Persons Found Drunk and Disorderly
In Victoria, being drunk and disorderly in a public place carries a maximum penalty for a first offence of 20 penalty units or imprisonment for 3 days. If it is your second or subsequent offence of being drunk and disorderly in a public place, the maximum penalty is increased to 20 penalty units or imprisonment for 1 month. Frequently, individuals are charged with being drunk and disorderly in conjunction with another more serious offence.
Penalties the Court can impose for this charge:
The Offence of Drunk and Disorderly
The offence of drunk and disorderly is contained in Section 14 of the Summary Offences Act 1966 which states: “Any person found drunk and disorderly in a public place shall be guilty of an offence”.
What Actions Might Constitute Drunk and Disorderly?
- Walking down the middle of the road whilst singing and intoxicated by alcohol;
- Sitting in your own vomit out the front of a hotel whilst intoxicated by alcohol; or
- Being found asleep in the middle of a public park whilst intoxicated by alcohol.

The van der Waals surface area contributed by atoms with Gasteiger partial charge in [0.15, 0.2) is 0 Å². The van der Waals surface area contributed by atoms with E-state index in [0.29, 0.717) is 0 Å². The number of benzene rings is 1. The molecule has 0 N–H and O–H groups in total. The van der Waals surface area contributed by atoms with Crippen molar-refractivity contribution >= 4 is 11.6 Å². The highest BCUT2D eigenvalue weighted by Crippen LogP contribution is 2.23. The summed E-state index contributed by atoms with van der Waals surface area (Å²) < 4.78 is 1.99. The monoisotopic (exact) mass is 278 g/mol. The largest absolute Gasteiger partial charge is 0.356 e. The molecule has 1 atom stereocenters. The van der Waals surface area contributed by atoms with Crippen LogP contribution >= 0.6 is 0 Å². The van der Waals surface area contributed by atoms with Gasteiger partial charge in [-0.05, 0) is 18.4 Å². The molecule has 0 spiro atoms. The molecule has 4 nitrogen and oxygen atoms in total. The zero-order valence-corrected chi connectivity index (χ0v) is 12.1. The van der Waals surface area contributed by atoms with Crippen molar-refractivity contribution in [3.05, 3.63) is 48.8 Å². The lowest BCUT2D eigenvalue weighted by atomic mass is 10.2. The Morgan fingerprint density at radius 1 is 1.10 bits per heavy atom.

What the Police Must Prove
- You were drunk and disorderly; and
- The place where you were found was a public place.
What is Disorderly?
The term disorderly does not have a specific meaning in the Courts, but is referred to as behaviour that causes disturbance or annoyance to others present. However, the actions must be serious enough to warrant the attention of the criminal justice system. As an example: it is unlikely that whistling, whilst possibly annoying, would be considered disorderly.
Possible Defences for Drunk and Disorderly
- Police cannot prove the offence.
- Non-self induced intoxication.
Which Court Will Hear Your Matter?
This offence is a summary offence and will be heard in the Magistrates’ Court.